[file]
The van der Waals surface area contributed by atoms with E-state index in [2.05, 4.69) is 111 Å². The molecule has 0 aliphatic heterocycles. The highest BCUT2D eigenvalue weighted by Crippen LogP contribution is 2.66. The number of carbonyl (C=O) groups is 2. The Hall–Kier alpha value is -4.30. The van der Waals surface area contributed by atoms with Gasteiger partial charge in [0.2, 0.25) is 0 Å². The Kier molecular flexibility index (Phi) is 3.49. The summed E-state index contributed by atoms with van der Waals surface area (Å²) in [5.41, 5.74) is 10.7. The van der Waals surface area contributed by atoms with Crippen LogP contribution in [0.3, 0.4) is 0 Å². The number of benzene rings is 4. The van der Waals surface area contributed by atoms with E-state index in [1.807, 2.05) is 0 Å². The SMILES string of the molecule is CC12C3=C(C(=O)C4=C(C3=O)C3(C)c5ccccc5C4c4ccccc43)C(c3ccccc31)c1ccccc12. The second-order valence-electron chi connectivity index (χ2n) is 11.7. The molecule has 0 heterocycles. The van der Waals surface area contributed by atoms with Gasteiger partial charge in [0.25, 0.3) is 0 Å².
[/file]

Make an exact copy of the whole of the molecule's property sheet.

The van der Waals surface area contributed by atoms with E-state index in [2.05, 4.69) is 111 Å². The molecule has 0 aliphatic heterocycles. The highest BCUT2D eigenvalue weighted by Crippen LogP contribution is 2.66. The number of carbonyl (C=O) groups is 2. The Hall–Kier alpha value is -4.30. The van der Waals surface area contributed by atoms with Gasteiger partial charge in [0.2, 0.25) is 0 Å². The Kier molecular flexibility index (Phi) is 3.49. The summed E-state index contributed by atoms with van der Waals surface area (Å²) in [5.41, 5.74) is 10.7. The van der Waals surface area contributed by atoms with Crippen LogP contribution in [0.3, 0.4) is 0 Å². The number of benzene rings is 4. The van der Waals surface area contributed by atoms with E-state index in [1.807, 2.05) is 0 Å². The SMILES string of the molecule is CC12C3=C(C(=O)C4=C(C3=O)C3(C)c5ccccc5C4c4ccccc43)C(c3ccccc31)c1ccccc12. The second-order valence-electron chi connectivity index (χ2n) is 11.7. The molecule has 0 heterocycles. The van der Waals surface area contributed by atoms with Gasteiger partial charge in [0.25, 0.3) is 0 Å².